Here's our look at the Trump administration and the rest of Washington:
- Hillary Clinton speaks in Washington D.C., criticizes Trump's spending plan
- Former Trump advisor Michael Flynn offers to testify in return for immunity
- Trump threatens to fight his own party's hard-right flank in 2018 elections
- Senate Intelligence Committee vows to follow facts in Trump-Russia probe
- Judge in Hawaii extends order blocking Trump's travel ban
- Ivanka Trump gets formal position in White House
Director James B. Comey confirmed for the first time Monday that the FBI is investigating possible collusion between the Trump campaign and Russian authorities during the 2016 election campaign.
Comey said the investigation was examining whether "there was any coordination" between individuals associated with the Trump campaign and the Russian government.
Comey suggested that the case was not a criminal investigation but was being conducted as part of FBI's "counterintelligence mission," aimed at preventing Russia intelligence operations against the U.S.
"I can promise you we will follow the facts wherever they lead," he said.
The FBI does not usually publicly confirm its investigations. Comey said he had been authorized by the Justice Department to confirm the investigation in this case.
"I cannot say more about what we are doing," Comey said.
Although the FBI investigation has been reported for weeks, the FBI has not previously confirmed it. He did so in the first congressional hearing into Russia's role in the presidential race.
In his opening statement, Comey did not discuss President Trump's claim that President Obama had ordered wiretapping of Trump Tower.
Trump first accused Obama of wiretapping him on March 4 and has refused to back down even though Obama, the heads of both GOP-led Congressional intelligence committees and the former director of national intelligence said it wasn't true.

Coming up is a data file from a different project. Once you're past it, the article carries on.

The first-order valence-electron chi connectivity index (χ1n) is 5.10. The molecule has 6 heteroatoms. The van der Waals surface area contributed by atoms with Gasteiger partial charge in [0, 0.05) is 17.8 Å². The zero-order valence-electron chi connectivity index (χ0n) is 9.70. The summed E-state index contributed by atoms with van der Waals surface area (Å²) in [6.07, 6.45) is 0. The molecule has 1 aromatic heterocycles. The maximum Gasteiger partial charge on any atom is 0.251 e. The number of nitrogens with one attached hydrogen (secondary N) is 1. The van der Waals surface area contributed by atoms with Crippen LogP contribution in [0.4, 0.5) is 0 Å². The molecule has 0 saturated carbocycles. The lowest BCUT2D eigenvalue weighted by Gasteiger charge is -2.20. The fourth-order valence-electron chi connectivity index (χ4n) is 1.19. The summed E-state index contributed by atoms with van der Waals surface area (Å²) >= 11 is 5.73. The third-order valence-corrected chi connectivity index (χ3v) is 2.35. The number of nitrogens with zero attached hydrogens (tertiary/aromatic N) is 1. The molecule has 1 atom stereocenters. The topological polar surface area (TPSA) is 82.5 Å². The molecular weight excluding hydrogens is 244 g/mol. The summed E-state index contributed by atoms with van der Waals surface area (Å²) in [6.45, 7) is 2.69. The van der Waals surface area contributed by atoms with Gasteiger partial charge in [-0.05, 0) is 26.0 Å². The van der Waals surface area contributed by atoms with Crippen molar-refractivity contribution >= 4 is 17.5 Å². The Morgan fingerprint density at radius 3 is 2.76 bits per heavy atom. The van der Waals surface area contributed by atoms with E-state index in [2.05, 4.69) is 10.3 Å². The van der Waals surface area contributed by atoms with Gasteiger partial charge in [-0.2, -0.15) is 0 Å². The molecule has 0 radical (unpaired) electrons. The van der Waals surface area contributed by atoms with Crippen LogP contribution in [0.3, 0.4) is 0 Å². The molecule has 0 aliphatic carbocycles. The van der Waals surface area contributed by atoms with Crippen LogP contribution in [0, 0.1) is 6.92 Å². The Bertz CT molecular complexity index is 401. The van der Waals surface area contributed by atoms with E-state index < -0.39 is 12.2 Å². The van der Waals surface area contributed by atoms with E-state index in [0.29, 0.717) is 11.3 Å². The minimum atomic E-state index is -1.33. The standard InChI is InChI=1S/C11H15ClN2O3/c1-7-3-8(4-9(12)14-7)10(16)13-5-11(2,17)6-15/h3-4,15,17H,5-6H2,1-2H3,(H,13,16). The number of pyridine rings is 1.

Comey's testimony came a day after the House intelligence panel's leaders said that documents provided to Congress by the Justice Department on Friday did not substantiate Trump's claims of wiretapping or surveillance at Trump Tower.
"Was there a physical wiretap of Trump Tower? No ... there never was," Rep. Devin Nunes, (R-Tulare), the chairman, said on "Fox News Sunday."
Nunes said no evidence indicated the Foreign Intelligence Surveillance Court, a panel of judges that must approve warrants required to conduct wiretaps for intelligence purposes, had ever done so for Trump Tower.
Rep. Adam Schiff, (D-Burbank), the panel's top Democrat, said on NBC's "Meet the Press" that investigators had searched deep to find evidence for Trump's claims but had come up dry.
"We are at the bottom of this," he said. "There is nothing at the bottom."
Trump's continued insistence that he was wiretapped by Obama, despite the lack of any evidence, led to a diplomatic tiff last week with the British government, one of America's closest allies.
After White House spokesman Sean Spicer on Thursday cited a Fox News commentator who claimed that Obama had secretly used a British spy agency to eavesdrop on Trump, the British Embassy in Washington complained to the White House, and Prime Minister Theresa May's spokesman publicly denied any such activity. Fox News also said it had no evidence to support the claim.
Trump did not back down on Friday, however, alluding to it again during a White House news conference with visiting German Chancellor Angela Merkel. She did not appear amused to be pulled into his imbroglio.